News Story

Battling misinformation about the Ukraine-Russian war

Harith Alani, Wednesday 09 March 2022 | Annotate
KMi News Image

Modern world conflicts are increasingly influenced by misinformation and propaganda. Martino Mensio from the Social Data Group at KMi collected over 800 claims so far about the Russian invasion of Ukraine that were debunked or flagged as unreliable by many registered fact-checking organisations around the world. Gregoire Burel then began monitoring the appearance of these claims on Twitter and the fact-checks that accompanied them in order to better understand their spread patterns and potential impact. 

So far, Gregoire found that only a small number of live tweets mention the misinforming claims, while tweets containing links to the official fact-checks exceeded 18 thousand. This was based on an exhaustive search of nearly 150 misinforming claims up to 3 March 2022. Despite not being final, the results do reveal a pattern that contrasts with what is typically found in other crises situations, where the spread of false claims far outweighs those of corrective ones.

Professor Harith Alani discussed the research and findings of the group on Bloomberg Newsroom radio from New York on Monday morning. He praised the apparent success of social media in removing inaccurate content from their platforms but acknowledged the potential impact of social media bans within and from Russia. In the interview, Prof Alani also asked why these platforms did not show the same enthusiasm and ability to quickly remove misinformation and block offending accounts in other crises contexts, such as COVID19 or other military conflicts. He argues that this raises a variety of technical and ethical issues that should be incorporated into future research, legislation, and policies.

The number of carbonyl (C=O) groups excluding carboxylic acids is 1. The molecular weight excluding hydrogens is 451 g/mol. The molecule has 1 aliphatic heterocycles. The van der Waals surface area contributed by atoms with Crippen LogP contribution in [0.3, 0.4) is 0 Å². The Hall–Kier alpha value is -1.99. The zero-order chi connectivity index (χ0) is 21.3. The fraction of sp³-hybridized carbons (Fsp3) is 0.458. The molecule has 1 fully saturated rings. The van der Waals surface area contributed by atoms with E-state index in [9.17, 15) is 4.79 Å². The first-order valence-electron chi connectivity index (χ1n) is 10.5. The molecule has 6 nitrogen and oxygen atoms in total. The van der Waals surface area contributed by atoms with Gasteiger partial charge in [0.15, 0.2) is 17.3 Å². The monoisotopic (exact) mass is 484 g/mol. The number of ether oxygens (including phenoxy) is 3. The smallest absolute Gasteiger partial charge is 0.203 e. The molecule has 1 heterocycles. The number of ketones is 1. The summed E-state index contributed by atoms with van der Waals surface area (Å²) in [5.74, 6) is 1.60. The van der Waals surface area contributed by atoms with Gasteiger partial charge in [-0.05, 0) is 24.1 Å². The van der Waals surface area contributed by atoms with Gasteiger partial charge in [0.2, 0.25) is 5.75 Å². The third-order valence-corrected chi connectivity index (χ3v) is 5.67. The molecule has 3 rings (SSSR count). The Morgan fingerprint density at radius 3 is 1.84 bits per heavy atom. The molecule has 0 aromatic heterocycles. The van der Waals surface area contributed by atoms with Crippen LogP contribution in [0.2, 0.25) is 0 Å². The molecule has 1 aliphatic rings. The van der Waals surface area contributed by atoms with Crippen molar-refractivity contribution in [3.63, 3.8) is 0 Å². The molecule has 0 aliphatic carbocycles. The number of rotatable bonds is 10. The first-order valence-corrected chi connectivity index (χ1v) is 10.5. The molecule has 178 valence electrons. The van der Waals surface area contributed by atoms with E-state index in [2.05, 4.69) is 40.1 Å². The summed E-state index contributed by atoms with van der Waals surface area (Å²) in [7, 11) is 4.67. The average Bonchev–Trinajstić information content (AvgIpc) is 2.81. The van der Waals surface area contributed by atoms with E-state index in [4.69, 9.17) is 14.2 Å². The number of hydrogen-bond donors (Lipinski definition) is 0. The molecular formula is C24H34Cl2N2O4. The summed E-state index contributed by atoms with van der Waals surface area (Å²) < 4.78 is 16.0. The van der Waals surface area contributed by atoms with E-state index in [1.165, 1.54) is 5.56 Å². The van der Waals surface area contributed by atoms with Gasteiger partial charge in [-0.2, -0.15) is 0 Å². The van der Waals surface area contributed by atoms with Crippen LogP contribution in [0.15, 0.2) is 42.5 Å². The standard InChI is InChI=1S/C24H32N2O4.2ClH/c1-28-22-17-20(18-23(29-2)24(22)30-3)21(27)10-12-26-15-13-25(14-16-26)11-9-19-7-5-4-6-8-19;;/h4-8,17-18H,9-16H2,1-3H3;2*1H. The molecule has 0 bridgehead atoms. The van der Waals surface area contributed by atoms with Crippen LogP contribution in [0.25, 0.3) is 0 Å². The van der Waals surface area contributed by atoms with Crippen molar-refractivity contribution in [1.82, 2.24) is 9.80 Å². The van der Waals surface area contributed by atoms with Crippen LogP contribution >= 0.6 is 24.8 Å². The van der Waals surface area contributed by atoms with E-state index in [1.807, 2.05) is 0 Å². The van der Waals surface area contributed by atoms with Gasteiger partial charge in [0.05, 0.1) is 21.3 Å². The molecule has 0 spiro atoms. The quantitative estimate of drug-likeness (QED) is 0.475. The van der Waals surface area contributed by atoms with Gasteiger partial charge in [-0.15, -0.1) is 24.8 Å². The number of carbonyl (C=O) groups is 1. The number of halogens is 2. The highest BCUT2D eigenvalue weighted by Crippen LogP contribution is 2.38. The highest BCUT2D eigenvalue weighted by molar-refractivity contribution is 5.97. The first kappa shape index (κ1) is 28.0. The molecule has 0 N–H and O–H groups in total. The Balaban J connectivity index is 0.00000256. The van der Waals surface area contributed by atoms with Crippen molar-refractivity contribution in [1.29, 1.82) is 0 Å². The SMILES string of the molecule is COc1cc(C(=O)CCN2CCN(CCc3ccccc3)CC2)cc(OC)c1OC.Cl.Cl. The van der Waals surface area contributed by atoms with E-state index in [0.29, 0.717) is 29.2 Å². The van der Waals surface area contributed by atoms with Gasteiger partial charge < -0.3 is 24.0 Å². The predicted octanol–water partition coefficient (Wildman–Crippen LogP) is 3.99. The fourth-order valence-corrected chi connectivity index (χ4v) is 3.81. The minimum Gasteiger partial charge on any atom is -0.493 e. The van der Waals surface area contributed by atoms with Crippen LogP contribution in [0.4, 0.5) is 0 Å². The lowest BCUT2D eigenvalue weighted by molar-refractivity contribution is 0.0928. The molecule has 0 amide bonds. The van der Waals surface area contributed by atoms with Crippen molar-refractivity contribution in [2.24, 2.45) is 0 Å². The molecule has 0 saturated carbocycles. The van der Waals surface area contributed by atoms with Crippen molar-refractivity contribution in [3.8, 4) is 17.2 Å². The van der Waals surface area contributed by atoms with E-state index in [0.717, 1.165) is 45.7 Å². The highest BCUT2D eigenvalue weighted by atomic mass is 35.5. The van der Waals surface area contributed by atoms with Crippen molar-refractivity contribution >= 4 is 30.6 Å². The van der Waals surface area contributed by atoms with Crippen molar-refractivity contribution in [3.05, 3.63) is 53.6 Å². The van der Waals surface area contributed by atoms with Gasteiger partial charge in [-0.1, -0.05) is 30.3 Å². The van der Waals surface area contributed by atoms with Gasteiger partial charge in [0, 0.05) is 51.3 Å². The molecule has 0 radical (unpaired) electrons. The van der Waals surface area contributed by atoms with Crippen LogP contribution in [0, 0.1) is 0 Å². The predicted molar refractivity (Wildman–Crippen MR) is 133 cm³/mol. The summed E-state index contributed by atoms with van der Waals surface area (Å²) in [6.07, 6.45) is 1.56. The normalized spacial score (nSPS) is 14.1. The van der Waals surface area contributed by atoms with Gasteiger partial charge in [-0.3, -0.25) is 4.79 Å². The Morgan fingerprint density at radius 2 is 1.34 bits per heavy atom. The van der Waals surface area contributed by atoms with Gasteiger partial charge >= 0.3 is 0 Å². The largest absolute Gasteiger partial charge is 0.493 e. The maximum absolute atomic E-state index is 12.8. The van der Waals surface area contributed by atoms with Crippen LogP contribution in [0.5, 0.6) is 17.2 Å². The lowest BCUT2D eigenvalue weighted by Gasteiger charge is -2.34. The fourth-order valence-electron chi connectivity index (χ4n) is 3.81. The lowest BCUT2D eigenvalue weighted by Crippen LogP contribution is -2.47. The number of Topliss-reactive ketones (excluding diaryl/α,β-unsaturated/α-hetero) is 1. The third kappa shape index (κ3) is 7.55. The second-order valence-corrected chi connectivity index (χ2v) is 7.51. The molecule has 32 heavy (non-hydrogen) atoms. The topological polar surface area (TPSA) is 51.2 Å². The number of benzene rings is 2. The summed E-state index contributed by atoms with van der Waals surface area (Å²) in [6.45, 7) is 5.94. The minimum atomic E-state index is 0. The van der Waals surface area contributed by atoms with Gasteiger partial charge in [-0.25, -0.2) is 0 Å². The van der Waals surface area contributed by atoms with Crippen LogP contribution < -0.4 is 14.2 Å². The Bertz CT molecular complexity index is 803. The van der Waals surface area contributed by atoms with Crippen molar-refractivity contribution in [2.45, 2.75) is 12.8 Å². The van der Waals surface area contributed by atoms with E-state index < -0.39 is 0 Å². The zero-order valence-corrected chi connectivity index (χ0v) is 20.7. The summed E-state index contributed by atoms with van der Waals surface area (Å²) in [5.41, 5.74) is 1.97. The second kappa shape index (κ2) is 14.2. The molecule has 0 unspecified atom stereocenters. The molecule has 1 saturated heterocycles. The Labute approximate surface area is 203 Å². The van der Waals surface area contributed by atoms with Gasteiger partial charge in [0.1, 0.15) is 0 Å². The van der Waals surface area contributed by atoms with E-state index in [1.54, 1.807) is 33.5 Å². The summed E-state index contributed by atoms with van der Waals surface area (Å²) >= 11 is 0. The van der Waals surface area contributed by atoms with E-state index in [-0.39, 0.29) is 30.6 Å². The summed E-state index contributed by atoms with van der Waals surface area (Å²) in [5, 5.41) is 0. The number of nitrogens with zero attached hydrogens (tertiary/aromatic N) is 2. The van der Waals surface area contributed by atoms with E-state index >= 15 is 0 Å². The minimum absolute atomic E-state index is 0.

The work above was funded by two ongoing projects; HERoS, funded by the European Commission to research behavioural dynamics and misinformation spread during COVID19, and CIMPLE; funded by EPSRC to explore knowledge-driven detection and explainability of misinformation.


Harith Alani Photograph

Harith Alani

KMi Director

Telephone Icon Email Icon Website Icon RDF Icon

LinkedIn Icon SlideShare Icon

Gregoire Burel Photograph

Gregoire Burel

Research Fellow

Telephone Icon Email Icon Website Icon RDF Icon

Twitter Icon LinkedIn Icon

Martino Mensio Photograph

Martino Mensio

PhD Research Student

Telephone Icon Email Icon Website Icon RDF Icon

LinkedIn Icon Facebook Icon SlideShare Icon


Health Emergency Response in Interconnected Systems

Website Icon


Countering Creative Information Manipulation with Explainable AI

Website Icon

Latest News


View by

Latest Seminar
Dr. Siān Lindley
Microsoft Research Cambridge

Actions and their Consequences: Implicit Interactions with Machine Learned Knowledge Bases

More Details


Knowledge Media Institute
The Open University
Walton Hall
Milton Keynes
United Kingdom

Tel: +44 (0)1908 653800

Fax: +44 (0)1908 653169

Email: KMi Support


If you have any comments, suggestions or general feedback regarding our website, please email us at the address below.

Email: KMi Development Team